While Russia scrambles to refine and field its Ratnik combat armor suit, designed for frontline infantry usage, US Special Operations Command has been quietly working on a high-tech battlesuit of its own that could reach its target test phase by summer next year.

Known as the Tactical Assault Light Operator Suit, or TALOS for short, it aims to succeed where previous American initiatives geared towards enhancing the abilities of soldiers in combat using human-portable and worn technology have stalled.

Among the primary objectives of the TALOS program are developing a suit that's energy efficient -- able to function at peak performance without recharging for significant periods of time -- and low profile, allowing ease of movement and maneuverability.

Similar to the now legendary Iron Man suit from the Marvel movies, TALOS will also be able to provide wearers with heightened situational awareness while streaming in huge amounts of data and information from other platforms, including drones, reconnaissance aircraft, land-based and naval sensors, etc.

U.S. Special Operations Command has a team developing an Iron-Man-like suit for special operators. The suit pictured here was taken in 2017, but was on display in the same spot at the SOFIC conference in Tampa Bay, Florida, in May 2018, quite unchanged. The design is simply to show what a suit could look like at the end of the road, but is not intended to look like what will ultimately be built. (Photo by Jen Judson/Defense News staff)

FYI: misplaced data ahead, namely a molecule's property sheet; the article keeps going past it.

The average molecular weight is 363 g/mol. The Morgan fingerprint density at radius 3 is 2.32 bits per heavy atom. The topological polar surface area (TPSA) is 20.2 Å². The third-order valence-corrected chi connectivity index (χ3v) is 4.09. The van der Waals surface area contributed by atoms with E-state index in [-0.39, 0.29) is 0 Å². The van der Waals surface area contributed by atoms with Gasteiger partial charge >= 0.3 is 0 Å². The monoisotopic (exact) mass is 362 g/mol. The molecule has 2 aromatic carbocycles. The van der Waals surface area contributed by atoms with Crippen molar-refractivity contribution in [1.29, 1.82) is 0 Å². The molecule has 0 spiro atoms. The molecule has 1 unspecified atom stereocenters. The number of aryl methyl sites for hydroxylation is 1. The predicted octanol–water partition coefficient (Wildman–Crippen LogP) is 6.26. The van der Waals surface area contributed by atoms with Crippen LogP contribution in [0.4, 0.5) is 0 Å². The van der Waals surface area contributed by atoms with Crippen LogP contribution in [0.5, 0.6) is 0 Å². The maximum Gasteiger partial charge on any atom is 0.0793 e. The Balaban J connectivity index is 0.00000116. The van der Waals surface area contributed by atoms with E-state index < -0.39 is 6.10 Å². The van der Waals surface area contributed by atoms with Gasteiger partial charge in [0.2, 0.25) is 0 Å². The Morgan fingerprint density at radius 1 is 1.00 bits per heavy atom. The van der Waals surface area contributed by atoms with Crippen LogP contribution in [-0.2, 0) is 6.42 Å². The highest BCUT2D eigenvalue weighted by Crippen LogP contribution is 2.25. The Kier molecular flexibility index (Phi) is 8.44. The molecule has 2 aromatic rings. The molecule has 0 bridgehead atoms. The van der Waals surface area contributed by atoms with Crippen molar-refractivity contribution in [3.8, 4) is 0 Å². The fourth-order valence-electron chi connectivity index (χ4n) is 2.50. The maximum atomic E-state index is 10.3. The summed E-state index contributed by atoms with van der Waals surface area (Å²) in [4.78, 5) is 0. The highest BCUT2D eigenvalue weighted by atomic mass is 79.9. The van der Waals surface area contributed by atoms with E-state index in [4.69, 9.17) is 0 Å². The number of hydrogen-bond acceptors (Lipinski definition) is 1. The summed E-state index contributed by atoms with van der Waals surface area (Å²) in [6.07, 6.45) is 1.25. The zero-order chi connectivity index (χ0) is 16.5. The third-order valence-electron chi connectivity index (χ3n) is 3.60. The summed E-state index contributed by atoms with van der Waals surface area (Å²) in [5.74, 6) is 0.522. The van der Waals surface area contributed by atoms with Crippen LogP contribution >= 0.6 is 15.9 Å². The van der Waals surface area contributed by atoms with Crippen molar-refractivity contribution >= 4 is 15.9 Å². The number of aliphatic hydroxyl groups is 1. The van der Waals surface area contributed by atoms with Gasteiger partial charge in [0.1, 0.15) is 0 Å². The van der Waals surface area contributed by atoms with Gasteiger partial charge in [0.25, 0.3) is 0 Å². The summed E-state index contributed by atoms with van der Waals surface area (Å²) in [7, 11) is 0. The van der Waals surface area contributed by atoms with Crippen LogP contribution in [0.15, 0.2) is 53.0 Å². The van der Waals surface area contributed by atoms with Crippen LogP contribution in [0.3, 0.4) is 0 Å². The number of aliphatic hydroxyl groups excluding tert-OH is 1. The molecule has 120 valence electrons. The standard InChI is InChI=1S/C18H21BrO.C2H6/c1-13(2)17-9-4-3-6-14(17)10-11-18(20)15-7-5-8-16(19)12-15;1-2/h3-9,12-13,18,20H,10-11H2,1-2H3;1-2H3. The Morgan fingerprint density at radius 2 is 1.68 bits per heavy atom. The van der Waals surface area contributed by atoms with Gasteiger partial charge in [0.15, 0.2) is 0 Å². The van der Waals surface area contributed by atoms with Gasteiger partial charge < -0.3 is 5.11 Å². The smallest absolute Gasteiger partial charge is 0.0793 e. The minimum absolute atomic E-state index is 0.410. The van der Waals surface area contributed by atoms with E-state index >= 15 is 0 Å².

U.S. Special Operations Command has a team developing an Iron-Man-like suit for special operators. The suit pictured here was taken in 2017, but was on display in the same spot at the SOFIC conference in Tampa Bay, Florida, in May 2018, quite unchanged. The design is simply to show what a suit could look like at the end of the road, but is not intended to look like what will ultimately be built. (Photo by Jen Judson/Defense News staff)

Unlike Iron Man, TALOS won’t be able to fly or tangle with F-22 Raptors... but it will be able to solve a problem that has haunted the US military for decades upon decades — the weight borne by soldiers in the field.

In addition to their weapons and ammunition, soldiers can sometimes find themselves toting more than 60-70 lbs of additional gear and personal protective equipment. By integrating light armor plating into the chassis of TALOS and including force-multiplying motors, the new suit could allow wearers to carry even more weight without feeling a thing.

Life support systems that monitor the wearer's vitals and health are also an expected part of the final TALOS product. Aside from improved night vision and a more compact communications suite, an upgraded audio reception capability is arguably one of the cooler features of this already badass suit.

3-dimensional sound pickups will not only allow the wearer to determine the source of incoming fire, vehicles, etc. (similar to the Boomerang countermeasures system), it will also allow special operators to covertly listen in on enemy ground movements and gather actionable field intelligence.

Unlike Ratnik, TALOS will exclusively be used by USSOCOM's special operators, and not Army and Marine Corps infantry units.

Sorry grunts...

However, while USSOCOM will be the first to field TALOS on operational deployments 9-10 years from now, the military hopes that this will be the first big step towards making battlesuits a reality for all combat arms units down the road.